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Outdoor Games for Toddlers

Start your toddler on a path to physical fitness with these five imaginative outdoor activities.

While toddlers have seemingly unlimited energy reserves, they also have notoriously short attention spans. To keep your jumping beans healthy, plan creative outdoor activities that will keep their brains engaged while getting their heart rates up.

Here are five great ideas -- some of which come from the President's Council on Physical Fitness -- for fun activities you and your toddler can enjoy together.


  1. Follow the Leader
    Start out as the leader and have your child mimic your movement. Take your toddler through various types of movement, such as hopping, running, standing on one leg, crouching down behind a bush, or jumping up to try to reach a tree limb. Give your little one a chance to be the leader, too!
  2. Rabbits and 'Roos
    Ask your toddler to hop up and down just like a rabbit (try it yourself, too!). Then, have her hop like a kangaroo, and gallop like a horse. Add other animals, too, and bring in props to encourage her to use her imagination, like bunny-ear headbands, or a stick horse.
  3. Tiptoes
    Walking on tiptoes teaches your toddler to use his own body weight to develop strength and balance. First, show him how to tiptoe, and then have him follow as you tiptoe forward, backward, sideward, and in circles. Pretend to be different characters or animals. For example, tiptoe like a kitty sneaking up on a bird, or like Santa putting presents under the tree.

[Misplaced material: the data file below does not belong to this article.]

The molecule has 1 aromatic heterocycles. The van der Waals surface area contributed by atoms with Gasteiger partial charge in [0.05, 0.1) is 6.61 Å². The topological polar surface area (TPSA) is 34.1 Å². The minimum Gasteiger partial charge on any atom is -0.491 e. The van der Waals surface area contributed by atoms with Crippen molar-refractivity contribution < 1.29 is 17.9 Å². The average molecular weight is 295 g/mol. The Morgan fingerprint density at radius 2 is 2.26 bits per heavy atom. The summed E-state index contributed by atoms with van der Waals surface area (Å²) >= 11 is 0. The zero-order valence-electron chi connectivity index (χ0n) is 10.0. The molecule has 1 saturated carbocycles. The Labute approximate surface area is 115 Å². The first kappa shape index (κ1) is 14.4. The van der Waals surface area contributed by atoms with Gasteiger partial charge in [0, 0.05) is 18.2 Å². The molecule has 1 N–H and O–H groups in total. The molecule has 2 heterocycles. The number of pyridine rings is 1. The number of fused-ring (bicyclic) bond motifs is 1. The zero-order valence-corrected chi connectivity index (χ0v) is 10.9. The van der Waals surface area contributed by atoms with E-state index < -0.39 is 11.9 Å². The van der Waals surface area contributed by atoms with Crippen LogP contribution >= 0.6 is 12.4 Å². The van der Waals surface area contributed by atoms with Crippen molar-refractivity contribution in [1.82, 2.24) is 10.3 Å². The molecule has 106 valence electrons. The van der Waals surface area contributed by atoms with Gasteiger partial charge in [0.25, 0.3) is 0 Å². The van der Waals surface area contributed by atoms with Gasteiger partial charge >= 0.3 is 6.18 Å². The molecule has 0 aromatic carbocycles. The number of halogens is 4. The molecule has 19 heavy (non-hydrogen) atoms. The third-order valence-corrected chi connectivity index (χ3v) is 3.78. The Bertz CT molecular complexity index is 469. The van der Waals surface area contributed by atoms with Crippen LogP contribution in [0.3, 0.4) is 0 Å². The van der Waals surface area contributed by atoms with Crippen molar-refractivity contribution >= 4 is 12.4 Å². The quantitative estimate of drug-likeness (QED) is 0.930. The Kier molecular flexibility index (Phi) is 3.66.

4. Hopscotch
    This classic children's game is a great way to teach balance and coordination. It's even fun before you play it! To start, use some washable chalk to draw a hopscotch board on your driveway, sidewalk or patio. Once that's done, you and your toddler can start to have fun searching your backyard for a smooth stone to use as your marker.
  5. Go Berry Picking
    Arrange a day trip to a local public orchard and have fun filling your baskets with nature's bounty. Another idea is to create a bouquet of wildflowers with your toddler (just make sure to watch for things like poison ivy or plants with thorns or burrs). Use the season as your guide: in the fall, head to the pumpkin patch.
More from the President's Council on Physical Fitness & Sports

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